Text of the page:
Exploring the art of prose


Tag: Chronology

Author’s Note

In these essays I revisit scenes from childhood that feel as vivid today as they did when I first lived them: liminal spaces where the veil between past and present thins; memories where longing and presence circle each other, like a dance.

In “Night Sky with Generations” a night sky holds all of time—“There, where Orion & Cassiopeia light the way for our great-grandparents as they make their way from Germany to the farms & coal mines of the Midwest.” And there, where the boards of a beloved grandfather’s piano box become the walls of a child’s playhouse.

In “Stacked,” the past takes on a more ominous hue as the narrator plumbs a palimpsest of subjugated lands and bodies—a suburban cul-de-sac plundered from the “orchards & prairie that came before we carved our way into them.” An abandoned quarry-turned-pond and the children who, filled with “expectancy & ambition,” set out to fish its waters. The boys’ insistence that the sole girl among them perform the unwanted task of gutting their catch.

“Everything I know about the body I learned at the limits of those early summers,” the essay opens, a foreshadowing of all the ways the girl will learn to say yes when she means no. This opening came easily when I began writing the essay over ten years ago. I knew it was a piece about patriarchy and the feminine body. The ending eluded me until recently, arriving only after I stopped overthinking the essay and allowed the image—“All those fish stacked neatly in the pail. Mouths open, still gasping for air”—to speak.

In “Snap,” it is again image that guides the essay: The calamine lotion. The tights. The long sleeves that cover the girl’s anxiety-induced hives as she dresses for the sixth-grade dance. “Brian Oakley’s mother’s wood-paneled station wagon” that carries the narrator home afterward, the boys who tease her packed alongside her, their fingers “small & white beneath the glow of street lamps & passing cars.”

I am beholden to the power of these images. How they anchor the essays in the physical details of the past while simultaneously transcending corporeality. The way that, alongside the use of present tense, they grant both writer and reader the opportunity to inhabit space in and between the physical and the metaphysical, between what happened once and what continues to haunt us.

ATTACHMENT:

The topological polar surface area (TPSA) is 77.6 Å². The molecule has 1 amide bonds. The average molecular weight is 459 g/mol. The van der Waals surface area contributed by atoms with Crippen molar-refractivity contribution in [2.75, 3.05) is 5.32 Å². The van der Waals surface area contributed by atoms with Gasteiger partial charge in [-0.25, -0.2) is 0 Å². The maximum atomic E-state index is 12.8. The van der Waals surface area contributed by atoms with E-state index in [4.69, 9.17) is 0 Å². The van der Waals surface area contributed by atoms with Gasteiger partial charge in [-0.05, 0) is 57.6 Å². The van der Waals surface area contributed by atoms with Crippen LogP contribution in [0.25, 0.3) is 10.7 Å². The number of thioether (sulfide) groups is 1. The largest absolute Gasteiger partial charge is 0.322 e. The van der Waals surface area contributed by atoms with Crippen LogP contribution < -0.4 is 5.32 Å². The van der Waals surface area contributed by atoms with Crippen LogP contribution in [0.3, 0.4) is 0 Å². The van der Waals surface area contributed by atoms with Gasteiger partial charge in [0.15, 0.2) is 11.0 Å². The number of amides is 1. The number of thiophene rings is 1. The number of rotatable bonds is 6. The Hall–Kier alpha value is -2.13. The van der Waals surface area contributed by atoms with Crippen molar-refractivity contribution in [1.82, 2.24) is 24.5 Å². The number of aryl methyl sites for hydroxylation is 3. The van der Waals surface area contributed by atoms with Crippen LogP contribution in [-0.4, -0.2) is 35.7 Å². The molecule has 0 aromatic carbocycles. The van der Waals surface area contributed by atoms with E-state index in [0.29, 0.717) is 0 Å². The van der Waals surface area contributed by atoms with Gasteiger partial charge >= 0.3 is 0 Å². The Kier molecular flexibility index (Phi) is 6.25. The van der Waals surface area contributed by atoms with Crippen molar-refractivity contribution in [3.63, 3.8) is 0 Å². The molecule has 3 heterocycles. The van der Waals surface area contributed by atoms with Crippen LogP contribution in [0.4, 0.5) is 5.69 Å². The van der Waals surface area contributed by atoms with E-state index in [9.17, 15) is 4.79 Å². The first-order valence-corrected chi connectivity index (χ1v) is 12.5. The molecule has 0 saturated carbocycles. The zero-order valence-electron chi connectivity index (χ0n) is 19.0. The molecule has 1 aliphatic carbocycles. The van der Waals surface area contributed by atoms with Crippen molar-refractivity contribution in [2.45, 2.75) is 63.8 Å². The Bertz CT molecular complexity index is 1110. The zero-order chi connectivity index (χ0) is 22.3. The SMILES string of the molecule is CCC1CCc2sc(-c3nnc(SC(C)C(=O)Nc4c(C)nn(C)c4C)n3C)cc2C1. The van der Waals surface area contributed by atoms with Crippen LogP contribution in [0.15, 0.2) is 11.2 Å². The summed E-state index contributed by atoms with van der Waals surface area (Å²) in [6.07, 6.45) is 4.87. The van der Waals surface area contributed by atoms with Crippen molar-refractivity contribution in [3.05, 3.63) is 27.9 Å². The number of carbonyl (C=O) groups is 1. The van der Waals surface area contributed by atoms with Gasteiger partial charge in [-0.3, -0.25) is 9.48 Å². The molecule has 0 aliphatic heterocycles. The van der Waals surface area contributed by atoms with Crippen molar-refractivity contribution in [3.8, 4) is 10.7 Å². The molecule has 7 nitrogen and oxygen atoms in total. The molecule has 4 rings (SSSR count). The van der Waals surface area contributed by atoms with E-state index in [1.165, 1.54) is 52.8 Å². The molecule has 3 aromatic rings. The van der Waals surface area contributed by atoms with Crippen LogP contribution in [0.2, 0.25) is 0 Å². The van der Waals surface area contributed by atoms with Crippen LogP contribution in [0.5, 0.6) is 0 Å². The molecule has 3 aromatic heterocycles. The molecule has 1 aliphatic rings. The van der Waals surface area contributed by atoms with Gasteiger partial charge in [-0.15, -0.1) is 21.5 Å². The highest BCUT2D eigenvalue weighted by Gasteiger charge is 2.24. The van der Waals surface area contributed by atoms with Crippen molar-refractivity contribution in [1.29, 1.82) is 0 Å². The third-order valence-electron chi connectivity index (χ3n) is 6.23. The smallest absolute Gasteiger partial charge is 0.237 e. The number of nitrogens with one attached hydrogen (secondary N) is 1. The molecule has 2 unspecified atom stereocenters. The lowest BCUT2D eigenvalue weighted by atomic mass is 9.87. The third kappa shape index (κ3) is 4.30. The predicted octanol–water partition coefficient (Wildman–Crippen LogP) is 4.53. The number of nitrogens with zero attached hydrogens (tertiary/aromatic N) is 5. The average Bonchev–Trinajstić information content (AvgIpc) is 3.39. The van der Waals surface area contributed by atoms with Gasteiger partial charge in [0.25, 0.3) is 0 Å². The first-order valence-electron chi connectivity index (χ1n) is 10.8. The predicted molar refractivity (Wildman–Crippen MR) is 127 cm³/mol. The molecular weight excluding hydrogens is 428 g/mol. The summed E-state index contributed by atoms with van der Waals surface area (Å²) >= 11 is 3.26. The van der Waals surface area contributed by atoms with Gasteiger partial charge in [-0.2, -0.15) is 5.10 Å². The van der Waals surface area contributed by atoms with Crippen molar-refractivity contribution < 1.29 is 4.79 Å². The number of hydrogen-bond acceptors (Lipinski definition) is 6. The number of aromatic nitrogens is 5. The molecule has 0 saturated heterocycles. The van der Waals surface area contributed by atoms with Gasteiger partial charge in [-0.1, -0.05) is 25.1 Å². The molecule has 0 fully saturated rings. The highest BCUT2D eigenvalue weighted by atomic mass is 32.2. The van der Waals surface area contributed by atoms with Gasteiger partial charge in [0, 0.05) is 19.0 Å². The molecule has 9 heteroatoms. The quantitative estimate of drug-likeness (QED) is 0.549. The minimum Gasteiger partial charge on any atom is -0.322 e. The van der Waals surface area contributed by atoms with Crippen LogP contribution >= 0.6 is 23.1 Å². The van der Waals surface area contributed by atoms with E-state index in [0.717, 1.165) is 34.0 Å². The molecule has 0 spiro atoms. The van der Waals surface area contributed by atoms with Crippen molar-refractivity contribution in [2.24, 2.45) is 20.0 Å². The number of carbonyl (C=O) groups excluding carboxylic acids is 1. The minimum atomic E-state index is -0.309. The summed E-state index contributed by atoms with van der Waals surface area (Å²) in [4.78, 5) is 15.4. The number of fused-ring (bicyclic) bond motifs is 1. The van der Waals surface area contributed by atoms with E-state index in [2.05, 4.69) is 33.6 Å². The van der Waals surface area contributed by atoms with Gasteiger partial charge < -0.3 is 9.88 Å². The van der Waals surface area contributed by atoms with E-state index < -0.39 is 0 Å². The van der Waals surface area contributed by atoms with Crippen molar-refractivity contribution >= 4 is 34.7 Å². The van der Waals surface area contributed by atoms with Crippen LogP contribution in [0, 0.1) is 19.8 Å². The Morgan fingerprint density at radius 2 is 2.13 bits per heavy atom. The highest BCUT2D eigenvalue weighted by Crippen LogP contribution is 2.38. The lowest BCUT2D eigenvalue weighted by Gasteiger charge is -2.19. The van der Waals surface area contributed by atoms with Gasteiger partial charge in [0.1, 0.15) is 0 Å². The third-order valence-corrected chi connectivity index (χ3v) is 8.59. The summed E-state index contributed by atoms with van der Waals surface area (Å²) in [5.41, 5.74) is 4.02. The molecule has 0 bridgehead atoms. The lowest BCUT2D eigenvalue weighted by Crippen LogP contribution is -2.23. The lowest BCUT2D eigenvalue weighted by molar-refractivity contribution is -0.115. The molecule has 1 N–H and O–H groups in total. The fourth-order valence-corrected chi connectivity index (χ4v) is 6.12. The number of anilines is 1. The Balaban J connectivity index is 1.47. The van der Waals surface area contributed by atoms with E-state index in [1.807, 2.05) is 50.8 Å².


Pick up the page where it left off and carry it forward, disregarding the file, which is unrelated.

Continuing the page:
They are all still with me—the girl who sits outside a playhouse built from her grandfather’s piano box, tracing the movements of her ancestors across a night sky. The bluegill shimmering beneath the surface of a quarry pond. The young girl who raises a knife to gut them. The daughter whose mother sends her, stuffed in tights and long sleeves, to a dance where she will be “the last one picked.” The girl who goes. The girl who snaps. The narrator who, even as she champions that girl, wonders if she may have gone too far, stepped over some invisible but mighty line that—nearly fifty years later—she still struggles to give herself permission to cross.


REBE HUNTMAN is the author of My Mother in Havana (February 2025, Monkfish Books), a memoir that traces her search to connect with her mother—thirty years after her death—among the gods and saints of Cuba. A former professional Latin and Afro-Cuban dancer and choreographer, for over a decade Rebe directed Chicago’s award-winning Danza Viva Center for World Dance, Art & Music and its dance company, One World Dance Theater. She collaborates with native artists in Cuba and South America, and has been featured in LATINA Magazine, Chicago Magazine, and the Chicago Tribune, and on Fox and ABC News. Rebe’s essays, stories, and poems appear in such places as The Southern Review, Ninth Letter, Sonora Review, Tampa Review, and the PINCH, and have earned her an Ohio Individual Excellence Award as well as fellowships from the Virginia Center for Creative Arts, Ragdale Foundation, PLAYA Residency, Hambidge Center, and Brush Creek Foundation. She holds an MFA in creative nonfiction from The Ohio State University and lives in San Miguel de Allende, Mexico, and Delaware, Ohio. Both e’s in her name are long. Find her on Instagram at @rebehuntman.